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Teaching Pronouns in the Classroom
By Suzie Hill, M. Ed.
Pronouns are words that take the place of common and proper nouns in a sentence. No matter how simple this seems, getting students to understand and be able to apply this knowledge is not always so easy. Here are a few fun ideas for teaching pronouns in the classroom that are sure to keep your students actively engaged.
Pronouns List
When introducing any of the activities, have a readily available list, similar to the one below, of pronouns for students to use as a reference.
Personal
Possessive
Relative
Reflexive
Personal pronouns are used in place of a common or proper noun.

Example: He is not staying.
Possessives show ownership.

Example: This is his book.
A relative pronoun links two pronouns into one complete thought or statement.

Example: Bob is the man who built this house.
Reflexives are used when the object of the sentence is the same as its subject. Each personal pronoun has its own reflexive pronoun.

Example: I did not want to hurt myself .
I
me
he
she
it
him
her
you
we
they
them
his
hers
its
yours
ours
theirs
who
whose
that
which
whoever
whichever
whatever
whom
what
myself
yourself
himself
herself
ourselves
themselves
Classroom Activities
Activity 1: Pronoun Substitution
Materials: Various objects (balls, blocks, books, games), pictures of proper nouns (famous people, places, and things), sentence strips, writing instruments (pens, pencils, markers, crayons), and chart paper or notebook paper.
  1. Place objects and pictures around the room where students can easily see them.
  2. Number each object/picture and have a sentence strip for each object/picture that either describes or begins a story about the object/picture. For example, with a soccer ball you might write on the sentence strip, "Michael likes to kick the soccer ball."
  3. Have students rewrite the sentence using the appropriate pronouns. For example, "He likes to kick it."
  4. After all students have a chance to write several sentences/paragraphs using appropriate pronouns, allow some time for them to share and identify aloud the pronouns they have on their papers.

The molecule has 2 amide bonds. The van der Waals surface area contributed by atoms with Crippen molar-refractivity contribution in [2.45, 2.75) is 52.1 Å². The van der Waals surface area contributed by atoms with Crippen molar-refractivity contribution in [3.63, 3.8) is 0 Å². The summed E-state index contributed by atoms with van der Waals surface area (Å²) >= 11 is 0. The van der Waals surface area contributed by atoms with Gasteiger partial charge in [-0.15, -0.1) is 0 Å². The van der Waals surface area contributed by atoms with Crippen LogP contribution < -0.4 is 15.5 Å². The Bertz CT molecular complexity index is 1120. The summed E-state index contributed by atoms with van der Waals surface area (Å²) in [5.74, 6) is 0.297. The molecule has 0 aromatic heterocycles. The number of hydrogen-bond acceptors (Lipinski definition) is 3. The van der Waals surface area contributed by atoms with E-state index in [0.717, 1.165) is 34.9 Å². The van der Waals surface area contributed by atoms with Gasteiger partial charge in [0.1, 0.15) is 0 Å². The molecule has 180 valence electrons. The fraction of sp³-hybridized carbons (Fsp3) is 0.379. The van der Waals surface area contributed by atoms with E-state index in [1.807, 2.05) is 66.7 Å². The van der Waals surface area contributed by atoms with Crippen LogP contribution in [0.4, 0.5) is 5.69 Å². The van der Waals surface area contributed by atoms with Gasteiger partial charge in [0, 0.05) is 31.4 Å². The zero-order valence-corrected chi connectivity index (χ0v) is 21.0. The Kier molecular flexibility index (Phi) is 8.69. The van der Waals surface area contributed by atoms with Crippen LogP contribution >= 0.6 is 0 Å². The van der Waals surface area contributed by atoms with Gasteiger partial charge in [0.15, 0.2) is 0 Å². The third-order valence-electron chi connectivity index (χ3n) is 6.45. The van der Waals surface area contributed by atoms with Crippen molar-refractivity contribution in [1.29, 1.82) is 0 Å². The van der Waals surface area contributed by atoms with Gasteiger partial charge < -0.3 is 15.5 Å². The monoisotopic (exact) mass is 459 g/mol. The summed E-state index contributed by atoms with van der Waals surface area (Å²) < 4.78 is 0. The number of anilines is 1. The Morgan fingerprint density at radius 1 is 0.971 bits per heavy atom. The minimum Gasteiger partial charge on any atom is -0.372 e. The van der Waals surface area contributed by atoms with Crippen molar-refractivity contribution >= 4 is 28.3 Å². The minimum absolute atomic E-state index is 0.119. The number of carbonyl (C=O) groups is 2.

Extension Activities:
  • For older students, or after students are beginning to master pronouns, have students use the sentences as a writing prompt and continue writing a paragraph or essay using appropriate nouns and pronouns.
  • Put items in bins around the room and set up "stations" so that students are able to move around the room and write.
  • If you have access to a SMART® Board or Promethean® Board, simply display the objects/pictures and sentences on the board.

Activity 2: Pronoun Find
Materials: Photographs and/or pictures cut out from magazines, writing paper, and pencils, pens, or markers.
  1. Allow students to choose several pictures and/or photographs. Have them write one sentence describing the photograph/picture using nouns and one picture describing the same photograph/picture using pronouns.
  2. Have students pair up and read their sentences aloud to each other. Have them tell each other the pronouns that can replace the nouns.
Extension Activities:
  • For older or more advanced students, have them write paragraphs or essays using the same format as the sentences.
  • Have students discuss when it is appropriate to use pronouns. For example, you would not use a pronoun to begin a story or paragraph because the reader would not know to whom the writer is referring.

Activity 3: Pronoun Identification
Materials: A piece of writing to read aloud that uses many pronouns.
  1. For a fun way to review pronouns, read aloud to the whole class from a book or magazine.
  2. Instruct students to clap their hands every time they hear you say a pronoun.
Extension Activity:
  • For older or more advanced students, choose a different action for each type of pronoun. For example, clap for personal pronouns, snap for possessive pronouns, stomp for relative pronouns, and wave for reflexive pronouns.
Resources
Burgess, R. (2000). Laughing Lessons: 149 2/3 ways to make teaching and learning fun . Minneapolis, MN: Free Spirit.
Tate, M. (2005). Worksheets don't build dendrites . Thousand Oaks, CA.
 
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